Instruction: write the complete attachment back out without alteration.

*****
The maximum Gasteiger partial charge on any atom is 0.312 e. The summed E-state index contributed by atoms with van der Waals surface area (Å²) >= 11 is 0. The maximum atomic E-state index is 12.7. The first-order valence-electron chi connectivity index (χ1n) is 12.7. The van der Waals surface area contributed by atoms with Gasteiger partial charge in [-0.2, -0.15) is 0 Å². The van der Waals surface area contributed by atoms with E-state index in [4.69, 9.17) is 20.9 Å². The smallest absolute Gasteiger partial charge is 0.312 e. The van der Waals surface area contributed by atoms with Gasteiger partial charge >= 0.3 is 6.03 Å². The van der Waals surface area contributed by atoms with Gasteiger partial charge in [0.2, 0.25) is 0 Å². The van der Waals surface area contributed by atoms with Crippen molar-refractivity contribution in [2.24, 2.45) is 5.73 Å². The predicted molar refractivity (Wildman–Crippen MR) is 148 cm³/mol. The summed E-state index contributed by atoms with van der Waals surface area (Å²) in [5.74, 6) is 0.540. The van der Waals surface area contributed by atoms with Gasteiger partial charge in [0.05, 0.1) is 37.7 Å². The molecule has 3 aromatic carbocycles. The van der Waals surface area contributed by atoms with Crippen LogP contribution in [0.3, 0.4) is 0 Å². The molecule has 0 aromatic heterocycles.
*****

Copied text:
The maximum Gasteiger partial charge on any atom is 0.312 e. The summed E-state index contributed by atoms with van der Waals surface area (Å²) >= 11 is 0. The maximum atomic E-state index is 12.7. The first-order valence-electron chi connectivity index (χ1n) is 12.7. The van der Waals surface area contributed by atoms with Gasteiger partial charge in [-0.2, -0.15) is 0 Å². The van der Waals surface area contributed by atoms with E-state index in [4.69, 9.17) is 20.9 Å². The smallest absolute Gasteiger partial charge is 0.312 e. The van der Waals surface area contributed by atoms with Gasteiger partial charge >= 0.3 is 6.03 Å². The van der Waals surface area contributed by atoms with Gasteiger partial charge in [0.2, 0.25) is 0 Å². The van der Waals surface area contributed by atoms with Crippen molar-refractivity contribution in [2.24, 2.45) is 5.73 Å². The predicted molar refractivity (Wildman–Crippen MR) is 148 cm³/mol. The summed E-state index contributed by atoms with van der Waals surface area (Å²) in [5.74, 6) is 0.540. The van der Waals surface area contributed by atoms with Gasteiger partial charge in [0.05, 0.1) is 37.7 Å². The molecule has 3 aromatic carbocycles. The van der Waals surface area contributed by atoms with Crippen LogP contribution in [0.3, 0.4) is 0 Å². The molecule has 0 aromatic heterocycles.